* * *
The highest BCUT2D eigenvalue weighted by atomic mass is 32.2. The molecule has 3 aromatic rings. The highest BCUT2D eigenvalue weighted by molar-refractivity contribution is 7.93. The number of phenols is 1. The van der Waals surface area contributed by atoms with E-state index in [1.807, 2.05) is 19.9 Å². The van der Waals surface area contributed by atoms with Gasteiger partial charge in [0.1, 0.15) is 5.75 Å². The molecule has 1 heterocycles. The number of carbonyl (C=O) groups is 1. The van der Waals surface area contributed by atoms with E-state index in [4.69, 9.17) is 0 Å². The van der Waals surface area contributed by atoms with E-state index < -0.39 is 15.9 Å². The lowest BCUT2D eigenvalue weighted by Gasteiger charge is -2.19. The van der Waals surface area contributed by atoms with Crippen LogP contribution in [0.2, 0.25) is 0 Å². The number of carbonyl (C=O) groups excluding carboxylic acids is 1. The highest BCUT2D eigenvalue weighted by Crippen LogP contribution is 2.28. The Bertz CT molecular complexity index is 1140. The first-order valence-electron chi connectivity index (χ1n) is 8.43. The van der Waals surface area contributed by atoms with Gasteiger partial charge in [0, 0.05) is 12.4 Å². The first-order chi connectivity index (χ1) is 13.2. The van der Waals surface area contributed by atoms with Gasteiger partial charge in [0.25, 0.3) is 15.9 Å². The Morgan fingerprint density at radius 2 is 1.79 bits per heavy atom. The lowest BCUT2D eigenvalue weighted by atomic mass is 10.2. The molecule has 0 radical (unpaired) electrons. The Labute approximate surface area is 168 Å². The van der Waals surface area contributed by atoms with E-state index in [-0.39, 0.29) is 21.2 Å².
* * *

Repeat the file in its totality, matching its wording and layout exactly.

The highest BCUT2D eigenvalue weighted by atomic mass is 32.2. The molecule has 3 aromatic rings. The highest BCUT2D eigenvalue weighted by molar-refractivity contribution is 7.93. The number of phenols is 1. The van der Waals surface area contributed by atoms with E-state index in [1.807, 2.05) is 19.9 Å². The van der Waals surface area contributed by atoms with Gasteiger partial charge in [0.1, 0.15) is 5.75 Å². The molecule has 1 heterocycles. The number of carbonyl (C=O) groups is 1. The van der Waals surface area contributed by atoms with E-state index in [4.69, 9.17) is 0 Å². The van der Waals surface area contributed by atoms with E-state index < -0.39 is 15.9 Å². The lowest BCUT2D eigenvalue weighted by Gasteiger charge is -2.19. The van der Waals surface area contributed by atoms with Crippen LogP contribution in [0.2, 0.25) is 0 Å². The number of carbonyl (C=O) groups excluding carboxylic acids is 1. The highest BCUT2D eigenvalue weighted by Crippen LogP contribution is 2.28. The Bertz CT molecular complexity index is 1140. The first-order valence-electron chi connectivity index (χ1n) is 8.43. The van der Waals surface area contributed by atoms with Gasteiger partial charge in [0, 0.05) is 12.4 Å². The first-order chi connectivity index (χ1) is 13.2. The van der Waals surface area contributed by atoms with Gasteiger partial charge in [0.25, 0.3) is 15.9 Å². The Morgan fingerprint density at radius 2 is 1.79 bits per heavy atom. The lowest BCUT2D eigenvalue weighted by atomic mass is 10.2. The molecule has 0 radical (unpaired) electrons. The Labute approximate surface area is 168 Å². The van der Waals surface area contributed by atoms with E-state index in [-0.39, 0.29) is 21.2 Å².